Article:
There were plenty of other influential figures during this golden period in Scottish history. The architect Robert Adam, for instance, introduced radical new styles based on classical sources. His work can still be seen in the design of Culzean Castle in Ayrshire and the elegant frontages of Register House and Charlotte Square in Edinburgh's New Town.
Other developments during this period were the invention of statistics and the production of the world's first comprehensive population census by the Rev Alexander Webster. He managed to calculate the exact population of Scotland at the time as 1,265,380 compared to the five million who live north of the border today.
To my mind, most remarkable of all was the founder of geology the farmer and industrialist James Hutton who through careful attention to the physical phenomena before his eyes developed a theory of geological change and transformation that forms the bedrock for modern geology and and by creating a theory that allowed for huge time periods produced a theoretical underpinning for the later work of Charles Darwin who read Hutton's work whilst sailing around the world.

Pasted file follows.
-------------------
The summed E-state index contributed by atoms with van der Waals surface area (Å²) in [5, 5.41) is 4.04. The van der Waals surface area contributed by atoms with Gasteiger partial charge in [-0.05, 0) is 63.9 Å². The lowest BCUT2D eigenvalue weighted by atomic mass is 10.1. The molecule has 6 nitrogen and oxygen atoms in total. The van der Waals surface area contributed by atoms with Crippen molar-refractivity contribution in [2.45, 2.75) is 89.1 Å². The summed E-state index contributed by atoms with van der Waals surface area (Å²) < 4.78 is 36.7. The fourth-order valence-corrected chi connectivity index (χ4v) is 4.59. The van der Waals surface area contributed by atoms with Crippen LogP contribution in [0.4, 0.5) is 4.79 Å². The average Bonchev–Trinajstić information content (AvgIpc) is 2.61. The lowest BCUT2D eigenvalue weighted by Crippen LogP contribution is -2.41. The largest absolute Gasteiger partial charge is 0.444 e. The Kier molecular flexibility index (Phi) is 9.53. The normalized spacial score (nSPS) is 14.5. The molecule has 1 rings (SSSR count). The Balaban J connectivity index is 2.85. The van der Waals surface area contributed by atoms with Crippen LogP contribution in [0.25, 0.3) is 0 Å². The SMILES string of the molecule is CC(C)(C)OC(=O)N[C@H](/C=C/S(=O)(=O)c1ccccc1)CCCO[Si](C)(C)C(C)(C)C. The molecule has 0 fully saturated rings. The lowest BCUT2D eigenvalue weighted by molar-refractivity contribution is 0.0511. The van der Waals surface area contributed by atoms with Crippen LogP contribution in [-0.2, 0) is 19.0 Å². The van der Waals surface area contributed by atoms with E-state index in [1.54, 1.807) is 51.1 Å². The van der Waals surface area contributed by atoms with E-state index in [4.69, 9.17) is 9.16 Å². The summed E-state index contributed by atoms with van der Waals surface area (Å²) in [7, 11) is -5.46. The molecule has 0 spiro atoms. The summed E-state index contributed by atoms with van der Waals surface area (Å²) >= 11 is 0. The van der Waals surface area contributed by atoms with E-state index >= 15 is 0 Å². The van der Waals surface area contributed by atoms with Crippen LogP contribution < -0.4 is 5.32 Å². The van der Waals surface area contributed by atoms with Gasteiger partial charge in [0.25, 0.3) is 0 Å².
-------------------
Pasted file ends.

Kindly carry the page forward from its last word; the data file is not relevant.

In publishing, too, Edinburgh excelled. The rush for knowledge led to the creation of Encyclopaedia Britannica in the city by the printer William Smellie in 1768. Even Robert Burns came to the capital in 1786 to arrange for the publication of some of his work.
The Building of the Edinburgh New Town
However, as well as developing mentally, Edinburgh was changing physically. For centuries, the city had centred itself around the Castle and Holyrood Palace. There was a simple reason for this - it was hemmed in to the north by marshland and a lake known as the Nor' Loch, and so didn't really have room to expand.